Insights From The Director Of ‘Sesame Street’ On What To Learn From Each Of His Characters

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Matt Vogel has earned 2 Emmy Awards as the director of Sesame Street, and that’s arguably only his second most impressive accomplishment on the show. Two of the show’s OG puppeteers have tapped him to play iconic characters — Carroll Spinney’s Big Bird and Jim Nelson’s Count von Count — which is the kids’ TV equivalent of Stephen Colbert getting David Letterman’s slot.

We caught up with Vogel after taping on the current season wrapped to talk about playing both characters, as well as the unexpected ways that the show helps him at home.

Each season, Sesame Street focuses on a theme and this year it’s been executive function and self restraint. How do you weave that into your work?
In terms of the curriculum, the writers and producers and research team all discuss different topics. Long before [the puppeteers] get a hold of scripts, that stuff is decided upon. Then, the puppeteers and performers and research team come up with different hand gestures or visual indicators. So, for something like executive function, let’s say someone says, “Hey, Elmo, you need to calm down!”, we attach a visual to that — the puppet might start hugging himself a little bit. That’s a take away from the research that we help them get across. When kids watch multiple times, they start to recognize the gestures.

“They ask weekly, ‘Can I go to work with you?’, which was cool until I realized they were just trying to get out of school.”

Ever use any of the stuff you develop as a puppeteer in your own home as a parent?
I have 5 kids from 13-years-old down to 2-years-old. I live in a crazy house and not only do I have to try and impart things on my kids any way I can, I have to use it on myself sometimes. I find myself going, “Calm down” and hugging myself quite a bit.

Vogel (he’s the one on the right) with Ricky Gervais and some frog.

What about working on the show in general — is working on a show for kids helpful when you’re living in a house full of kids?
We’re working at breakneck speed on Sesame Street, it’s a lot of material in a little time, so you have to have patience. There’s art, lighting, sound all working together to try and accomplish something. I’d like to think that’s something I put into action in my own home. We have a lot of people in our family and running it is like a little production. My wife’s the producer and I play my part. So, patience; I’m not always successful, but that’s what I strive toward.

Are you kids impressed with your job?
When they were younger, they thought everyone’s mom and dad worked at Sesame Street and everyone went to work with Elmo and Big Bird. As they got older, they realized it’s a different kind of job and now they ask weekly, “Can I go to work with you?”, which was cool until I realized they were just trying to get out of school. But my oldest son is fascinated with making TV. He makes his own films with kids in the neighborhood.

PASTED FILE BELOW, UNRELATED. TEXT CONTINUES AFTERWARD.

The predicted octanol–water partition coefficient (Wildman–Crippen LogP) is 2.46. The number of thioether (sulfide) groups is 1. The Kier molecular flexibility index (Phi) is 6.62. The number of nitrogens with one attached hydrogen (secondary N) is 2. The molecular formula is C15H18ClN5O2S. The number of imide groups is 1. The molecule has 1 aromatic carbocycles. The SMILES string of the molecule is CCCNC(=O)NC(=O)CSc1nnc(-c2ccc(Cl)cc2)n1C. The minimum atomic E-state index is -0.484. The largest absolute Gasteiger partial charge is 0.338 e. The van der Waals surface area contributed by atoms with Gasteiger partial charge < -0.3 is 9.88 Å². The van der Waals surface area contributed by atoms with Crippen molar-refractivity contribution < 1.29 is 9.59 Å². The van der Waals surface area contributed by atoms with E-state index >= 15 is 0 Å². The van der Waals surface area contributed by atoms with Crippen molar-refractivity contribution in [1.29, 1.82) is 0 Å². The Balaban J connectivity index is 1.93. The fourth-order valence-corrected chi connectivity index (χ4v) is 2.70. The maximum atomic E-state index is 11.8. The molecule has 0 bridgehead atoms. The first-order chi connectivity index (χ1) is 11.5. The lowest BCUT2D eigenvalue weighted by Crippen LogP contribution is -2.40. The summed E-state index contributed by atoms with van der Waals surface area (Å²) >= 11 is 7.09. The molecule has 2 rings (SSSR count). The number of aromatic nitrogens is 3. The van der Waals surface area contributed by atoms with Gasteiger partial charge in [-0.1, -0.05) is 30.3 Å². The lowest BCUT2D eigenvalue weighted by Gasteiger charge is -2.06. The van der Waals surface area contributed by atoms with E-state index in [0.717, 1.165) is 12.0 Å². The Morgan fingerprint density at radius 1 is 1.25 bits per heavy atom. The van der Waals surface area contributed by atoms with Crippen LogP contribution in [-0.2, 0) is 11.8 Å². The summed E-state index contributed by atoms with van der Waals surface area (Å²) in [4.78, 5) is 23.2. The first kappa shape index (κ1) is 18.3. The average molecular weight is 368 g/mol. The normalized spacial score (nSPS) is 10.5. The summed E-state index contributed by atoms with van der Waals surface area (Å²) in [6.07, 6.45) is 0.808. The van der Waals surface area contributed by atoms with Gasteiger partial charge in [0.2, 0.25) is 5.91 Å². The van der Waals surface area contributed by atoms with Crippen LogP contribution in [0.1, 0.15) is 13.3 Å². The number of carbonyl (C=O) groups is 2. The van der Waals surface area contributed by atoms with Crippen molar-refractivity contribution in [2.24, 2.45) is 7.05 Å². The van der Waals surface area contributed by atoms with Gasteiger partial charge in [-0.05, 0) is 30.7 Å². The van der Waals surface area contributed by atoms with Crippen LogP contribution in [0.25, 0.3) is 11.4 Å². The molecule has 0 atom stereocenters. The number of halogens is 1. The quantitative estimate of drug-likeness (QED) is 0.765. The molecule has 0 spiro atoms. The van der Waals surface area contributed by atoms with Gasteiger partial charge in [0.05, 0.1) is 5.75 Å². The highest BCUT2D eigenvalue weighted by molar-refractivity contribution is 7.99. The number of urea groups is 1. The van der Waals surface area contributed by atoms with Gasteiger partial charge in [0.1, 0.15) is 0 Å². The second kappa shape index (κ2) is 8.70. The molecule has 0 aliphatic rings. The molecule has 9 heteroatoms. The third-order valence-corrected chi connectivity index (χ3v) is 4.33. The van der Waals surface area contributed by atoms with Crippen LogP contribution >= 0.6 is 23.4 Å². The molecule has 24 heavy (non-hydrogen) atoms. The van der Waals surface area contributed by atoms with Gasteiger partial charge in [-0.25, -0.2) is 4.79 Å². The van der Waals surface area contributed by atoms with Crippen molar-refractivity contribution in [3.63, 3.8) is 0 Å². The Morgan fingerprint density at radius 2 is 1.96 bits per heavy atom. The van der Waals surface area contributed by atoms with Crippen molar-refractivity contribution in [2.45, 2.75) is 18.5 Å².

You’ve been the understudy for Carroll Spinney who, as Big Bird, is arguably the most famous Sesame Street character of all time. What did you learn from him?
He’s a wonderful guy. The thing that I take from Carroll is the joy that he gets from being, not just Big Bird, but also Oscar. He gets to play a 6-year-old kid who happens to be a bird and who’s happy and ecstatic about life; and the next minute, he gets to play the grouchiest character on Sesame Street. I recognize that in him — he loves his job. I try to emulate a little of his joy in performing my own voices.

“It’s a rare thing to do, to take on these characters, and we take it really seriously.”

Jerry Nelson, who created Count von Count, among many other characters, hand-picked you to carry on for him before he died. That must be a big honor but also a lot of pressure.
There’s a small group of performers who work on Sesame Street, and it becomes a family. There’s a huge amount of trust built up, and when someone passes away, their characters need to live on. It helps if you sound like them, but the essence of the character, and staying true to that, is more important. I can’t sound like Jerry Nelson; my voice is different. I do a lot of his characters and on some I can get close, but he had such a unique, rich voice that it’s difficult to replicate. I hear his voice in my head when I’m speaking as the Count; I know what’s coming out of my mouth doesn’t sound like Jerry, but it has some of that music. That’s the element of trust — it’s a rare thing to do, to take on these characters, and we take it really seriously.

Jim Nelson, the man who made the Count “The Count.”

Does playing the Count make you better at helping your kids with math homework?
I was never a big math person growing up, but I do love the obsession that The Count has; Cookie Monster is obsessed with cookies and The Count loves numbers. Numbers are fascinating, and as a kid who struggled with math I wouldn’t have acknowledged that. But as an adult, the wild abandon with which The Count dives into numbers and counting, it rubs off on you a little. Numbers are fascinating, but that can be hard to impart on your kids. My 6-year-old loves math, so that’s good because I can help with it, finding easier ways of adding and subtracting. The Count would love to help, but you can’t let him because he’d never finish. He’d start counting the number of problems and then the number of pages and then the notebooks and the pencils — he’d just start counting and he wouldn’t stop.

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